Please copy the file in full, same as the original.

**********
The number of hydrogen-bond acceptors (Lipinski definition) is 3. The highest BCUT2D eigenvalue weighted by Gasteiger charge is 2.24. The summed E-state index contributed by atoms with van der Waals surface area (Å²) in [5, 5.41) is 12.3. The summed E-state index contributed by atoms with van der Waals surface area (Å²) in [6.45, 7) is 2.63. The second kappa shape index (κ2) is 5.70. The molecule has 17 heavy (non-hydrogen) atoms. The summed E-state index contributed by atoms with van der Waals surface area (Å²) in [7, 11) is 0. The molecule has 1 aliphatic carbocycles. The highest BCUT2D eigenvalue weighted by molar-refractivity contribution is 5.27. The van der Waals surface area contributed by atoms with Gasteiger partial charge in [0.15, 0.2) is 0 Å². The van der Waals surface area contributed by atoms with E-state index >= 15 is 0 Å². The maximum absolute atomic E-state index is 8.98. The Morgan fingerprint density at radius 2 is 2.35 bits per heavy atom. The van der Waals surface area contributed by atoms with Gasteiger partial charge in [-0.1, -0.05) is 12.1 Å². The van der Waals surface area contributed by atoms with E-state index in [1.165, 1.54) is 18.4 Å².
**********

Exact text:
The number of hydrogen-bond acceptors (Lipinski definition) is 3. The highest BCUT2D eigenvalue weighted by Gasteiger charge is 2.24. The summed E-state index contributed by atoms with van der Waals surface area (Å²) in [5, 5.41) is 12.3. The summed E-state index contributed by atoms with van der Waals surface area (Å²) in [6.45, 7) is 2.63. The second kappa shape index (κ2) is 5.70. The molecule has 17 heavy (non-hydrogen) atoms. The summed E-state index contributed by atoms with van der Waals surface area (Å²) in [7, 11) is 0. The molecule has 1 aliphatic carbocycles. The highest BCUT2D eigenvalue weighted by molar-refractivity contribution is 5.27. The van der Waals surface area contributed by atoms with Gasteiger partial charge in [0.15, 0.2) is 0 Å². The van der Waals surface area contributed by atoms with E-state index >= 15 is 0 Å². The maximum absolute atomic E-state index is 8.98. The Morgan fingerprint density at radius 2 is 2.35 bits per heavy atom. The van der Waals surface area contributed by atoms with Gasteiger partial charge in [-0.1, -0.05) is 12.1 Å². The van der Waals surface area contributed by atoms with E-state index in [1.165, 1.54) is 18.4 Å².